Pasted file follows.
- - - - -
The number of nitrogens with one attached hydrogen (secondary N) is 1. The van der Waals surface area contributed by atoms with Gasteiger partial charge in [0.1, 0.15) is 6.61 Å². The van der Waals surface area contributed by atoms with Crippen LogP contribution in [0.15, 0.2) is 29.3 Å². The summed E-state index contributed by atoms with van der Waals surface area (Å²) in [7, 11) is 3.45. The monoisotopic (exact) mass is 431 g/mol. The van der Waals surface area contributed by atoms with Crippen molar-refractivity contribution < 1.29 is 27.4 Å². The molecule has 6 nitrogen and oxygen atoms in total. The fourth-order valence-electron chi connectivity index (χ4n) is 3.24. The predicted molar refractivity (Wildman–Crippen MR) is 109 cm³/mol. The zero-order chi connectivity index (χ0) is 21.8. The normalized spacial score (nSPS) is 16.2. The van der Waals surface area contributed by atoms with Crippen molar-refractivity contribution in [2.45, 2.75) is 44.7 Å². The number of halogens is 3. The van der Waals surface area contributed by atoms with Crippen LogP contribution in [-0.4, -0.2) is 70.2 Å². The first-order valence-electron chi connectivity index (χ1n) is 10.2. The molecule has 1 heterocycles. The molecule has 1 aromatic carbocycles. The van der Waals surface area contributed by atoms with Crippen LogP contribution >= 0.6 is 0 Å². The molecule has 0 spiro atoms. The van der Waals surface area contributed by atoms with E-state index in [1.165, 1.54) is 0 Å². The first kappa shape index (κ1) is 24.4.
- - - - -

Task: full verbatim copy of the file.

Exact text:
The number of nitrogens with one attached hydrogen (secondary N) is 1. The van der Waals surface area contributed by atoms with Gasteiger partial charge in [0.1, 0.15) is 6.61 Å². The van der Waals surface area contributed by atoms with Crippen LogP contribution in [0.15, 0.2) is 29.3 Å². The summed E-state index contributed by atoms with van der Waals surface area (Å²) in [7, 11) is 3.45. The monoisotopic (exact) mass is 431 g/mol. The van der Waals surface area contributed by atoms with Crippen molar-refractivity contribution < 1.29 is 27.4 Å². The molecule has 6 nitrogen and oxygen atoms in total. The fourth-order valence-electron chi connectivity index (χ4n) is 3.24. The predicted molar refractivity (Wildman–Crippen MR) is 109 cm³/mol. The zero-order chi connectivity index (χ0) is 21.8. The normalized spacial score (nSPS) is 16.2. The van der Waals surface area contributed by atoms with Crippen molar-refractivity contribution in [2.45, 2.75) is 44.7 Å². The number of halogens is 3. The van der Waals surface area contributed by atoms with Crippen LogP contribution in [-0.4, -0.2) is 70.2 Å². The first-order valence-electron chi connectivity index (χ1n) is 10.2. The molecule has 1 heterocycles. The molecule has 1 aromatic carbocycles. The van der Waals surface area contributed by atoms with Crippen LogP contribution >= 0.6 is 0 Å². The molecule has 0 spiro atoms. The van der Waals surface area contributed by atoms with E-state index in [1.165, 1.54) is 0 Å². The first kappa shape index (κ1) is 24.4.